Whenever Apple releases a new or updated computer, you can expect it to be significantly faster.
Introduce a computer with a revolutionary hybrid hard drive system, and expect even greater things. That’s the case with the brand new iMac and Apple’s new Fusion Drive.
The Fusion Drive system seamlessly utilizes a 128 GB solid-state drive to run the operating system and other big software, and then a traditional spinning hard drive to give you the amount of storage you need. Solid-state hard drives are great because they’re very fast,but they’re also really expensive, which has limited how high you can go up in storage without breaking the bank
Macworld recently published a report that breaks down the speed of this new system. In their example, they analyze a Mac Mini with Fusion Drive.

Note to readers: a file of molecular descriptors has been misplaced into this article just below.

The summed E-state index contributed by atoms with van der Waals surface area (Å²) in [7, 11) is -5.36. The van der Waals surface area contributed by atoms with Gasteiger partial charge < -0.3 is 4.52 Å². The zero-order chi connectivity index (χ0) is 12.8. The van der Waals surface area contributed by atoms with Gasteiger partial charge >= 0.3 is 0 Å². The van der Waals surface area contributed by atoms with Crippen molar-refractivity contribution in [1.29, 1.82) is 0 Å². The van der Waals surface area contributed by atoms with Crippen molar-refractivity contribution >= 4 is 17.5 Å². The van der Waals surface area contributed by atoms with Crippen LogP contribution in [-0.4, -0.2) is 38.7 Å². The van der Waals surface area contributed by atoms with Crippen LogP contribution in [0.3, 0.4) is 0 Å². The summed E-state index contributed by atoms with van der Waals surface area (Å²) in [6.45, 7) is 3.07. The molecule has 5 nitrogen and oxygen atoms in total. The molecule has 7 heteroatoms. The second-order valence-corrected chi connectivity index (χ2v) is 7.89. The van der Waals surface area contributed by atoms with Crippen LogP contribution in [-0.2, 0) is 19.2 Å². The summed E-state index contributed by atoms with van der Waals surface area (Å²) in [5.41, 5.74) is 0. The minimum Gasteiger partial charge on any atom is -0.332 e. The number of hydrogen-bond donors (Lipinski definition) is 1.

“It was the Fusion Drive that really kicked the BTO Mac mini into overdrive. The standard configuration $799 Mac mini with its 5400-rpm hard drive took more than three times as long to complete our copy file and uncompress file tests as the Fusion Drive did in the BTO Mac mini. The BTO Mac mini’s PCMark productivity test score (using VMWare Fusion) was three times higher than the high-end standard configuration’s score. [...]
The BTO Mac mini was actually faster than the Retina MacBook Pro in a few tests, like the iPhoto, iMovie, and Aperture import tests. But file copy and file uncompress tests were a bit faster on the Retina MacBook Pro with its “pure” flash storage than on the Mac mini’s Fusion Drive.”
This technology will likely become a norm among computer makers until prices on solid-state hard drives come down.
Just remember — this technology doesn’t come cheap. You’re looking at a few extra hundred dollars to make your next Mac really fast. The updated iMac is expected to be released sometime before Christmas.